This was supposed to be the title of brief article I wrote for Primary Geography, and which has just been published. Unfortunately, in the editing process, everything before, and including, the colon got lost, and I am left with the less informative: Lessons from sustainability. I've also been gifted a recycling symbol as artwork, for which I'm quite ungrateful.
The article examines seven propositions, each of which has implications for primary geography (and much other) practice.
- come to school with experience, knowledge, understanding and concerns.
- don’t learn what teachers teach.
- are reluctant to absorb other people’s preoccupations and prejudices.
- never respond well to pessimism and tales of looming disaster and dread.
- are not there to cure their parents’ bad habits.
- rarely judge school in terms of how relevant the content is.
- cannot fully develop social and citizenly skills until they can practise them for real.
As such, it's a drawing together of ideas, rather than anything strikingly original, and was first conceived in work I did with Tide~Global Learning a while back.
It ends ...
Gayford (2009) shows that two key motivators for pupils occur where schools are seen not only to care enough to focus on sustainability issues but also to provide opportunities for the kind of participation that brings learning and the development of a sense of hope. Such engagement with real social and community issues is at the heart of approaches where the purpose is to develop pupils’ understanding and capability to act, rather than to ensure that particular social benefits accrue. This brings us back to our knowing that it is not just how pupils behave that matters. What they learn, and how they are helped to learn, is vital. Schools remain institutions whose prime social function is to aid that learning and primary geography is an indispensible contributor.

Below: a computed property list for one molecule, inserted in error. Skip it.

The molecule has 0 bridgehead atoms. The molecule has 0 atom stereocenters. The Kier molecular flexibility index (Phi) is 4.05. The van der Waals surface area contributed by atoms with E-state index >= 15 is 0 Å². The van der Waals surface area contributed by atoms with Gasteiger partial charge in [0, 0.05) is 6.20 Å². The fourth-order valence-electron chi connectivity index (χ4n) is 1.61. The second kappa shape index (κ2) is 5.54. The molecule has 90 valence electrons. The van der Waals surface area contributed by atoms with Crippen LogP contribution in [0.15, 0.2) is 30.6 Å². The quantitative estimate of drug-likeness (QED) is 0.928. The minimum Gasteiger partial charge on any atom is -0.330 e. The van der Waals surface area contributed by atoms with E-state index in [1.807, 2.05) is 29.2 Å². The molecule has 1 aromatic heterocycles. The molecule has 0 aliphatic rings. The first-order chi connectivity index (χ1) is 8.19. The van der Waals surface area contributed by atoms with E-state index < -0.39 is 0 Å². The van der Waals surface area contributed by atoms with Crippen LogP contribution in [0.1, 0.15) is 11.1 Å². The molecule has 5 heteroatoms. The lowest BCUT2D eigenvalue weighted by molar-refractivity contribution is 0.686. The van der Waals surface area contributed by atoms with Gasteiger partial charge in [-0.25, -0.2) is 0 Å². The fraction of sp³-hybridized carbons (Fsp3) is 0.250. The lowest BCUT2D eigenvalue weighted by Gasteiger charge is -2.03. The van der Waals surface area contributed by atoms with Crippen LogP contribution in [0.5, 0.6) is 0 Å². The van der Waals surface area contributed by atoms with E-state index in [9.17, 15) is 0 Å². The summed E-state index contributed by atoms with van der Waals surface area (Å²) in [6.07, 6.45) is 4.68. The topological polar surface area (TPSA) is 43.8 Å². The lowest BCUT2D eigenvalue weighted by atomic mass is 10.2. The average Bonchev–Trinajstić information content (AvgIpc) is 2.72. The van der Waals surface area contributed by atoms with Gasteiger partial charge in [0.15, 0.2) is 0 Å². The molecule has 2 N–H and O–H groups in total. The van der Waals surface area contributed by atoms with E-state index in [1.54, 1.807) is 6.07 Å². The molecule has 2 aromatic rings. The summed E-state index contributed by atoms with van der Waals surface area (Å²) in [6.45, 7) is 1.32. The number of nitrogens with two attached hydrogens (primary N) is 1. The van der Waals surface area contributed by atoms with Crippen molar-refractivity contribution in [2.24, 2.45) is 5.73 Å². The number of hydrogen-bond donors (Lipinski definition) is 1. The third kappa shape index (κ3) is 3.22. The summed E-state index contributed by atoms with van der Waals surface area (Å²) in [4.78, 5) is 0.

Scott W (2013) Lessons from Sustainability; Primary Geography 80 14-15